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Food Trucks Find Temporary Home At Ohio’s Rest Areas

14 Apr , 2020  

To address one of the biggest challenges truck drivers face, access to a hot meal, the Ohio Department of Transportation (ODOT) is temporarily opening the state’s 86 rest areas to food trucks.

“Truck drivers are the lifeblood of the economy and their jobs have never been more critical than now,” said Governor Mike DeWine. “I’ve heard from many in the trucking industry that finding a place to eat while they’re on the road has been tough, but we’re here to help.”

Federal regulations prohibit commercial activity at rest areas, with limited exceptions. Last week, the Federal Highway Administration (FHWA) announced they would temporarily suspend enforcement of those regulations.

“Truck drivers are delivering food and goods essential to our homes and medical supplies to healthcare providers. They should be able to have easy access to a hot meal,” said ODOT Director Jack Marchbanks. “We thank FHWA for recognizing these are unique times.”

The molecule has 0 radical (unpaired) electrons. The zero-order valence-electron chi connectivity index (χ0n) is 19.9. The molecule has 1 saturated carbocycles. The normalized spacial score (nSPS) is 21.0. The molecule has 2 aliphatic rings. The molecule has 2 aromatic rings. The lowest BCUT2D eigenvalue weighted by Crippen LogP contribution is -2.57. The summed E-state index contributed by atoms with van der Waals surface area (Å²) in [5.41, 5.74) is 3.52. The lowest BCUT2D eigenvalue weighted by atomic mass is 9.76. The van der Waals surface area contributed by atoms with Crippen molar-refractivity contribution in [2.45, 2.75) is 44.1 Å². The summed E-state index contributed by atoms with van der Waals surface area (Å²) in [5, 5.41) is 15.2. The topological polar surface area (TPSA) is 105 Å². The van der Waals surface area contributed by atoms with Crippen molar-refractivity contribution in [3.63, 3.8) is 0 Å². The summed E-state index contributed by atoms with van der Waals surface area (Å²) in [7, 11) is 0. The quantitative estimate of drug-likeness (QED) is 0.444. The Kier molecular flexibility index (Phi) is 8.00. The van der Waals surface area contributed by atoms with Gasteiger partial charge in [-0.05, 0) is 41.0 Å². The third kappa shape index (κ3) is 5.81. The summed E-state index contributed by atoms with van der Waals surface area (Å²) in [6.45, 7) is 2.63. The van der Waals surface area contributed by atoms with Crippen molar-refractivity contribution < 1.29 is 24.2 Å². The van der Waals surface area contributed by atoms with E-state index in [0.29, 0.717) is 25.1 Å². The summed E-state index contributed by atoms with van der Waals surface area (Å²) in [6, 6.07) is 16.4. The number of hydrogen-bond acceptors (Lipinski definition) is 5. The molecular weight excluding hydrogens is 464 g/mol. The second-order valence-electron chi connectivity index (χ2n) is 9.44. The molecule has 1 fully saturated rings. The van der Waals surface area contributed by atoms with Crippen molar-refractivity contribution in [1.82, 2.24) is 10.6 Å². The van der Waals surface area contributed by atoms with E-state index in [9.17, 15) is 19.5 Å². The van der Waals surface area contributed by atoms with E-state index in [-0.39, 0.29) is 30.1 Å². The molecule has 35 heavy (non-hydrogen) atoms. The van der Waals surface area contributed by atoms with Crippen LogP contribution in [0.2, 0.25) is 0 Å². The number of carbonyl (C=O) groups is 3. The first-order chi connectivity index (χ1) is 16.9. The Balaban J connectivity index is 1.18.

Mobile food vendors must download a permit from the ODOT website and display it at all times while operating. They must also abide by state and local food service regulations as well as social distancing guidelines from the Centers for Disease Control and Prevention to ensure the safety and health of staff and customers. The Ohio State Highway Patrol will regularly monitor rest areas to enforce compliance with all Ohio laws and regulations by the commercial food truck vendors who elect to set up operations.

“Vending at Ohio’s rest areas is provided by sightless and visually impaired merchants. They rely on the sale of beverages and snacks for their income. In order to ensure they are not directly competing with these vendors, mobile food trucks will not be permitted to sell prepackaged snacks or any drinks other than coffee,” Marchbanks said.

It is important to note that this temporary permission for food truck vendors to set up in ODOT-administered rest areas is intended to help provide options for truck drivers, not to replace the goods and services offered by retail operations along Ohio’s interstates.

Photo: Creative Commons License

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